Are Machine truly Creative?
Laila, image courtesy of Libre AI
There are several attempts of describing creativity, even though it is one of those concepts that can not be tied down to one immutable definition.
Margaret Boden, a research professor of cognitive science at the University of Sussex, has suggested that artifacts or ideas, to be truly creative, should be novel, valuable, and surprising.
In the last few years, Generative Art has shaken up the debate and called into question the concept of creativity in relation to the machine. It has been suggested that the only way to understand if a work produced by the machine is really creative is to rely to the comparison with human creativity.
But can machines develop creativity on their own? Can we appreciate art made by a machine? Do we need to understand art before to appreciate it?
In this ongoing and lively debate, not everybody thinks it is good to divide AI and Humans. Douglas Eck, head of Project Magenta at Google (a research project exploring the role of machine learning in the process of creating art and music), says: "Creativity has always been embedded in culture and so has technology. To force this factorization - first understanding human creativity independent from the rest of the world so that we can understand how it all mixes - is completely missing the point...We should not say, hold on, let's try to understand human creativity before machine creativity."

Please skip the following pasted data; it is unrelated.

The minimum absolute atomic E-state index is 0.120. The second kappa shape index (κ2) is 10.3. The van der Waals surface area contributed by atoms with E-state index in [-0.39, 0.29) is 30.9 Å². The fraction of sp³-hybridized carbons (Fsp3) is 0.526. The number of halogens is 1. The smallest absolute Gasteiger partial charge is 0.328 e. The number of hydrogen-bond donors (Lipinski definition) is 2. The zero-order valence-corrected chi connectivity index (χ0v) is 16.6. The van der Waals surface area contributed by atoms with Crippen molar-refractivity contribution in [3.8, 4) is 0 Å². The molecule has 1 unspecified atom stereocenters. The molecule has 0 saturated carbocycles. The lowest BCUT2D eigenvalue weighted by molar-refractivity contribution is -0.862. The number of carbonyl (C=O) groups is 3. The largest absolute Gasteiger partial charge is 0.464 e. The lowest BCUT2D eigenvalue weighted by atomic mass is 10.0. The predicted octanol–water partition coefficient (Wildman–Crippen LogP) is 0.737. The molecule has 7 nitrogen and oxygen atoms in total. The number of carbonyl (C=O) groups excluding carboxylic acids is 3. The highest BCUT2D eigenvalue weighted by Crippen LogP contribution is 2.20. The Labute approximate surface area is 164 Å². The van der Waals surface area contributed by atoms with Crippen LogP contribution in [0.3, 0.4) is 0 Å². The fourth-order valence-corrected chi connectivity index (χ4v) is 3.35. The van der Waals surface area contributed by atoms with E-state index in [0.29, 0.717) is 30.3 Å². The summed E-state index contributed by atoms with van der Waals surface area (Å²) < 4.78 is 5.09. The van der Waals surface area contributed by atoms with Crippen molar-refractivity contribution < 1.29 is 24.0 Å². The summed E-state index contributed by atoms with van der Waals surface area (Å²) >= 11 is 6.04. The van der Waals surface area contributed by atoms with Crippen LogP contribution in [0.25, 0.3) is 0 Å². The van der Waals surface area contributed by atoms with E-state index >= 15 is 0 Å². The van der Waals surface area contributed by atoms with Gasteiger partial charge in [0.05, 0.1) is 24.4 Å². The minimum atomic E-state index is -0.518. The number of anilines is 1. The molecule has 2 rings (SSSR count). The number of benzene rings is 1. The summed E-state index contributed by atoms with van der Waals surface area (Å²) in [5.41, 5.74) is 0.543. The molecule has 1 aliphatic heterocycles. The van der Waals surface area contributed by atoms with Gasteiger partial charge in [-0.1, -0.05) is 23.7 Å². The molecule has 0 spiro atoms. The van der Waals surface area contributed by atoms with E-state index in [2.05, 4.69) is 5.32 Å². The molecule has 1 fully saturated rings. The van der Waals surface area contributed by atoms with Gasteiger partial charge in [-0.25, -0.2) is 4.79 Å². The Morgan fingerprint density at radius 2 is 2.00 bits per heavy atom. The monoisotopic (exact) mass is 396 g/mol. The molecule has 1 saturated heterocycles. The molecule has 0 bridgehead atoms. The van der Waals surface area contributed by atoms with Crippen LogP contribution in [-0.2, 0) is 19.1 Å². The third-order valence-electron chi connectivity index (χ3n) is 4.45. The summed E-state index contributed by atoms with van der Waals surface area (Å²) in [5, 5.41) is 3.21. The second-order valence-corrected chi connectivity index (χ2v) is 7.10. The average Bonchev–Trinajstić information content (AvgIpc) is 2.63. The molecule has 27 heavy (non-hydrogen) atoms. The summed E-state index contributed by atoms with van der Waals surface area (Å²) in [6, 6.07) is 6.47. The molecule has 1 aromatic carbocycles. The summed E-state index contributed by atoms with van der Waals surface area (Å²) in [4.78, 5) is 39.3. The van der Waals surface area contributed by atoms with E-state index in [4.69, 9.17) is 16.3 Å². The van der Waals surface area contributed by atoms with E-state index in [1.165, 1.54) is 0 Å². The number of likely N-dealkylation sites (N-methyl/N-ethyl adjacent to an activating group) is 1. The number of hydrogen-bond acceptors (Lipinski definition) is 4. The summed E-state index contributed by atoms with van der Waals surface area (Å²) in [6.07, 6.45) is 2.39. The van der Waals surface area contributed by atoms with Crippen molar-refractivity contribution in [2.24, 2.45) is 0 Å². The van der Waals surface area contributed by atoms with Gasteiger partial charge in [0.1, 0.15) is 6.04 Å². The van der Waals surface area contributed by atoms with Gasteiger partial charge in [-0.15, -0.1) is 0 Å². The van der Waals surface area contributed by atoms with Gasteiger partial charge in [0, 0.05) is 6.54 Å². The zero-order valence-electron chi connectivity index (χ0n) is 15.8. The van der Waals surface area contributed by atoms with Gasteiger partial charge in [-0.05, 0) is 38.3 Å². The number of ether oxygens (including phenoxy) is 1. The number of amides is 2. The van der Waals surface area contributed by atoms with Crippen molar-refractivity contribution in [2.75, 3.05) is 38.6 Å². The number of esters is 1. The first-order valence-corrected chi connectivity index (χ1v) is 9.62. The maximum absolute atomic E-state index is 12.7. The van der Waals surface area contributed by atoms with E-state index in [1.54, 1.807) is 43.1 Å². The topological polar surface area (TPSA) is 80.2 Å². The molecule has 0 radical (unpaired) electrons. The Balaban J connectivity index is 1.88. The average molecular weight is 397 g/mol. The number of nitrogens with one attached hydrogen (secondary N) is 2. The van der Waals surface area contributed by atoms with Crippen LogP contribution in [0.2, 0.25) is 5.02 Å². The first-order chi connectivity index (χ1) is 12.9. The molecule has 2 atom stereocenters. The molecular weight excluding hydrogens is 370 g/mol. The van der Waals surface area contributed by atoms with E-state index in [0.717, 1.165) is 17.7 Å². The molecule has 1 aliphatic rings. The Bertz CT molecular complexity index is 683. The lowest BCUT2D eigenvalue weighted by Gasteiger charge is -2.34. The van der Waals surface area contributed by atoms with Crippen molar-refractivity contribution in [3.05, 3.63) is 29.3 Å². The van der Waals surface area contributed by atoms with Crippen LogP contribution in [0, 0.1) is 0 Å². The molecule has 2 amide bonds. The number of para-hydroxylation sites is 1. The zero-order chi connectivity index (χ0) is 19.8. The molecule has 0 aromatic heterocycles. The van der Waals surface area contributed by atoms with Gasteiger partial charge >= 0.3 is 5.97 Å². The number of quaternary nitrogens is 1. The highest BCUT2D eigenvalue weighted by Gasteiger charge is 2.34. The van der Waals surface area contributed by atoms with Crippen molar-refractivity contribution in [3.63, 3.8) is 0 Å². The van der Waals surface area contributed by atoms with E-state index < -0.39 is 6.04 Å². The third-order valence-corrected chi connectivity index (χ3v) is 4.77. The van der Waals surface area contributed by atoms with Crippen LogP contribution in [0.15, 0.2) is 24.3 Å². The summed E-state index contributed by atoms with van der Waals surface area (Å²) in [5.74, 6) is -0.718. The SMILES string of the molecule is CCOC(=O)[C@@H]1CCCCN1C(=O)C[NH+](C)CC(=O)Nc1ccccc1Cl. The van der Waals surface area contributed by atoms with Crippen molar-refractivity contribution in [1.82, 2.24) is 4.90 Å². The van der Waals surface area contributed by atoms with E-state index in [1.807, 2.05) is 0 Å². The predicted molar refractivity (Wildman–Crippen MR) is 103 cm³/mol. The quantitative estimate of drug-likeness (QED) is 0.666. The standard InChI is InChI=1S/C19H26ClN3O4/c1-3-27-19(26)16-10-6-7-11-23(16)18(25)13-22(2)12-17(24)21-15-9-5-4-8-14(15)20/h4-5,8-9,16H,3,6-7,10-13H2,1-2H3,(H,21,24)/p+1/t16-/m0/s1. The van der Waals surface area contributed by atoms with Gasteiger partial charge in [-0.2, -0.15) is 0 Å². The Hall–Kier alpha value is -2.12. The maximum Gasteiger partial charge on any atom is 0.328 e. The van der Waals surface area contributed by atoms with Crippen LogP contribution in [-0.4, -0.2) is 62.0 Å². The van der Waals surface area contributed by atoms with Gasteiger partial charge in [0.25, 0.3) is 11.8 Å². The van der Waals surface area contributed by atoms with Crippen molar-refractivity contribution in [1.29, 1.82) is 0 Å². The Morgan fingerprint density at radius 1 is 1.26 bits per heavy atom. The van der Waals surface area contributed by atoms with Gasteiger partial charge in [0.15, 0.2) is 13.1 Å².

Even if Boden's criteria focus on product and not on process, we can see that up to these days, AI has produced things that are beautiful and that have satisfied to some extent the three points described by the professor.
AI Art, and in general computer art, can be recognized as a creative expression of a collaboration/interaction/relationship between the human artist and the machine.
Perhaps we should start to focus more on how an artwork talks to us. Instead of living the man / machine dichotomy as a factor that prevents us from appreciating art because it is made by or through machines, we should remember that art is also an emotional and visceral experience where the medium becomes less important than the experience.
"The Artist in the Machine: The World of AI-Powered Creativity", Arthur I.Miller, 2019, MIT